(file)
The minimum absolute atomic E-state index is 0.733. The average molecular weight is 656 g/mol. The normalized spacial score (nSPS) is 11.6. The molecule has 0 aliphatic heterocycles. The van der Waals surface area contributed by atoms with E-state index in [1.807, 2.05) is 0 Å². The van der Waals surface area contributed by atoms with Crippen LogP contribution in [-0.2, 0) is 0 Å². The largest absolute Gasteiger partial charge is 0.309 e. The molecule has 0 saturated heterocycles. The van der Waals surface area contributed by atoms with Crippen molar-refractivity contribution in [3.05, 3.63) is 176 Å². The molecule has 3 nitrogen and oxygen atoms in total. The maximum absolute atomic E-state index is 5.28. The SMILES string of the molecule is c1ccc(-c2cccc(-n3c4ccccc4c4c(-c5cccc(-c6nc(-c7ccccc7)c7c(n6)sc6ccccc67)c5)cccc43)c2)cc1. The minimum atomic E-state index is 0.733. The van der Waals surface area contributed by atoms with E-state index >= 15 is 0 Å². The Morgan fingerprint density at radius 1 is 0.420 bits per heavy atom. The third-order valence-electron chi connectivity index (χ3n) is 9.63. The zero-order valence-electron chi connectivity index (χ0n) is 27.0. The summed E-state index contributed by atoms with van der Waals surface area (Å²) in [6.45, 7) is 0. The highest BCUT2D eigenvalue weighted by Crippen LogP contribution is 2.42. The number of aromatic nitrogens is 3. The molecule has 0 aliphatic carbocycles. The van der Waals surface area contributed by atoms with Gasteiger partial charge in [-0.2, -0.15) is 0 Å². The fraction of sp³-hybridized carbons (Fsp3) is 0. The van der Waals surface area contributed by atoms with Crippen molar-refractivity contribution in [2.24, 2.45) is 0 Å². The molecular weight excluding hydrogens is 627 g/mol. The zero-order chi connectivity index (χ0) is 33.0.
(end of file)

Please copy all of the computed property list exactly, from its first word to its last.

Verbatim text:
The minimum absolute atomic E-state index is 0.733. The average molecular weight is 656 g/mol. The normalized spacial score (nSPS) is 11.6. The molecule has 0 aliphatic heterocycles. The van der Waals surface area contributed by atoms with E-state index in [1.807, 2.05) is 0 Å². The van der Waals surface area contributed by atoms with Crippen LogP contribution in [-0.2, 0) is 0 Å². The largest absolute Gasteiger partial charge is 0.309 e. The molecule has 0 saturated heterocycles. The van der Waals surface area contributed by atoms with Crippen molar-refractivity contribution in [3.05, 3.63) is 176 Å². The molecule has 3 nitrogen and oxygen atoms in total. The maximum absolute atomic E-state index is 5.28. The SMILES string of the molecule is c1ccc(-c2cccc(-n3c4ccccc4c4c(-c5cccc(-c6nc(-c7ccccc7)c7c(n6)sc6ccccc67)c5)cccc43)c2)cc1. The minimum atomic E-state index is 0.733. The van der Waals surface area contributed by atoms with E-state index >= 15 is 0 Å². The Morgan fingerprint density at radius 1 is 0.420 bits per heavy atom. The third-order valence-electron chi connectivity index (χ3n) is 9.63. The zero-order valence-electron chi connectivity index (χ0n) is 27.0. The summed E-state index contributed by atoms with van der Waals surface area (Å²) in [6.45, 7) is 0. The highest BCUT2D eigenvalue weighted by Crippen LogP contribution is 2.42. The number of aromatic nitrogens is 3. The molecule has 0 aliphatic carbocycles. The van der Waals surface area contributed by atoms with Gasteiger partial charge in [-0.2, -0.15) is 0 Å². The fraction of sp³-hybridized carbons (Fsp3) is 0. The van der Waals surface area contributed by atoms with Crippen molar-refractivity contribution in [2.24, 2.45) is 0 Å². The molecular weight excluding hydrogens is 627 g/mol. The zero-order chi connectivity index (χ0) is 33.0.